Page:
Blockchain & Bitcoin – A Look at the Whitepaper That Started it All

The first sentence of the abstract describes bitcoin as a peer-to-peer version of electronic cash. There is no financial institution, or third party required to facilitate payments. This is a simple enough concept, but it raises many questions. How can there be no banks? Where do I access my bitcoin? What value does bitcoin have, and to who? In this blog post, we will take a closer look into the Bitcoin Whitepaper, which was released in 2008 from Satoshi Nakamoto, and why the underlying technology, blockchain, has continued to have advancements and uses past financial transactions.

  1. Introduction

This section of the whitepaper details why there is a need for Bitcoin. Our commercial transactions on the internet, or e-commerce, is reliant on financial institutions. It works most of the time, but there are some real problems with it. Transactions can be reversed, for example, which may put people providing non-reversible services at risk. Consider a hairstylist who does not receive payments for services when a customer disputes the charge. Also, the mediation of any transaction disputes raises the overall cost of transactions. Think about transaction fees from your bank. Lastly, in our current system, we accept a level of fraud because its “unavoidable.”

What is the solution? A payment system that allows any two willing parties to participate in a transaction without a trusted third party. Peer-to-peer, cryptographic proof, timestamps, honest nodes, CPU power. Let’s go a bit deeper.

2. Transactions

If I were to make a purchase at a store, I would need to hand over some cash or some debit/credit payment to gain ownership of an item. Bitcoin, in comparison, transfers ownership with digital signatures. To transfer a coin, the owner must digitally sign (with their private key) a hash of the previous transaction and the public key of the next owner. Thus, we start to see the idea of a chain of digital signatures which can verify the chain of ownership. For example, Andrew sends Bitcoin to Emily, Emily sends to Andoni, and Andoni sends to Conor. This chain of transactions shows that Conor is the current owner of that coin.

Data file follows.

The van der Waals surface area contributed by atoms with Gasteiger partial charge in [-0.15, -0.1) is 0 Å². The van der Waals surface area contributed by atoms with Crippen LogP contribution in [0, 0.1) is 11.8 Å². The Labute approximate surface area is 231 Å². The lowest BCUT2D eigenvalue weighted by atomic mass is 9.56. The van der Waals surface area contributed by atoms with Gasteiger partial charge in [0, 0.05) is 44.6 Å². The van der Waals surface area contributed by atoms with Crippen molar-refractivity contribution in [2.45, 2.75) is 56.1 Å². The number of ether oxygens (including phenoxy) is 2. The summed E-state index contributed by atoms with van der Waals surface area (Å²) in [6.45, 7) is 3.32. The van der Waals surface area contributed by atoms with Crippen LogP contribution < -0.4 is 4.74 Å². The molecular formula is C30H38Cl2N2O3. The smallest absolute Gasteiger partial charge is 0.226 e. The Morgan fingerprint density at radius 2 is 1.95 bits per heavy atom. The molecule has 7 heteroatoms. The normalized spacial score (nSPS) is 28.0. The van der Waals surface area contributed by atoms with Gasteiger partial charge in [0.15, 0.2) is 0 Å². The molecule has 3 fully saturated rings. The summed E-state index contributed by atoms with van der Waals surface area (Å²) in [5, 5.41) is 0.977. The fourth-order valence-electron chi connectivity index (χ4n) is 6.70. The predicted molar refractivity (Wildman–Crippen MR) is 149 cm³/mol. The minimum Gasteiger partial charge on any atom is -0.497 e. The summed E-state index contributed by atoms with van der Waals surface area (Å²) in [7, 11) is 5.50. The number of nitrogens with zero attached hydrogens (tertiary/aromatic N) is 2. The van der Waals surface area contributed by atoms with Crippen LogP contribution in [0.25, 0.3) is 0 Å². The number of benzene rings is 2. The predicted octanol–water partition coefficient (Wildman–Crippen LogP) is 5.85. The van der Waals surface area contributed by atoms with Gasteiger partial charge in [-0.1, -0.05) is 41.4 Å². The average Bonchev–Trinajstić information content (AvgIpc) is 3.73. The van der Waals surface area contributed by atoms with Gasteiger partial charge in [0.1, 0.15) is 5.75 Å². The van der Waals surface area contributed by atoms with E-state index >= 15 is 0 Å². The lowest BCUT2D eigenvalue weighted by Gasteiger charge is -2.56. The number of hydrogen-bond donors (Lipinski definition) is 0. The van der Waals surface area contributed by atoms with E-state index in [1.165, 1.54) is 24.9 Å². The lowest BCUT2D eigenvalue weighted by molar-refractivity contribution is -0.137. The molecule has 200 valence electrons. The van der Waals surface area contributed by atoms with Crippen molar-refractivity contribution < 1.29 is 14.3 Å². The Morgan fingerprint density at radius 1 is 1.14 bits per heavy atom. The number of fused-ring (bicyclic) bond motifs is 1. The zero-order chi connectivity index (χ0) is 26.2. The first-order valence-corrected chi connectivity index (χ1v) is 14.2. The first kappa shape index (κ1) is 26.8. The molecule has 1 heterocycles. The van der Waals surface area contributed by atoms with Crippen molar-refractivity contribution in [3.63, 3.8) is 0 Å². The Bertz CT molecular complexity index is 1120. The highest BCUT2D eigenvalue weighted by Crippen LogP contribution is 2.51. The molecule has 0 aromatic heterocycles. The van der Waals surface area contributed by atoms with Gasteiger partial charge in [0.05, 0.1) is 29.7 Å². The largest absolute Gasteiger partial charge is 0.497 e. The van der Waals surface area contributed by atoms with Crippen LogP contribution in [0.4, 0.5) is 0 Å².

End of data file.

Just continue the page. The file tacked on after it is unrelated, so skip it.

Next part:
There is one problem called the double-spending problem. If Andrew sends the same coin to both Emily and Andoni, who does the coin belong to? A trusted central authority could verify all transactions, but Bitcoin wants to avoid a third party in transactions. Bitcoin instead makes all transactions public, and a system must be introduced that has participants agree on a single history. Do most participants think that Emily or Andoni is the owner of the coin? In Bitcoin, they will ensure that participants agree that the earliest transaction, via timestamps, counts.

3. Timestamp Server

The timestamp itself also has this idea of a chain. We hash together a block and publish it to everyone on the network. The timestamp on this block proves we have some data, and each timestamp hashes together the previous timestamp to link our chain. A block can be any kind of data, but in Bitcoin it is a group of transactions.

4. Proof-of-Work

Proof-of-work is how consensus can be achieved. Users must look for a value, called a nonce, that when hashed with the block results in a hash that begins with a certain number of zero bits. Finding this nonce becomes more difficult when the number of zero bits required increases. Bitcoin changes the number of required zero bits based on an average, to make sure blocks don’t get generated too quickly. A CPU must increment the nonce until they get a hash with the correct number of zero bits, which requires CPU effort. After the nonce is found, the block of data cannot be changed without performing the work to find a new nonce. Because blocks are chained, each subsequent block would need to find a new nonce. Therefore, it is unlikely/almost impossible to change data on the chain. The CPU that finds the nonce should let the other CPUs know that this hash has been solved. The network agrees on the history by following the longest chain, because this chain has the most proof-of-work in it.

5. Network

There are 6 Steps detailed to run the network.

  1. New transactions are broadcasted to all nodes.
  2. Each node collects new transactions into a block.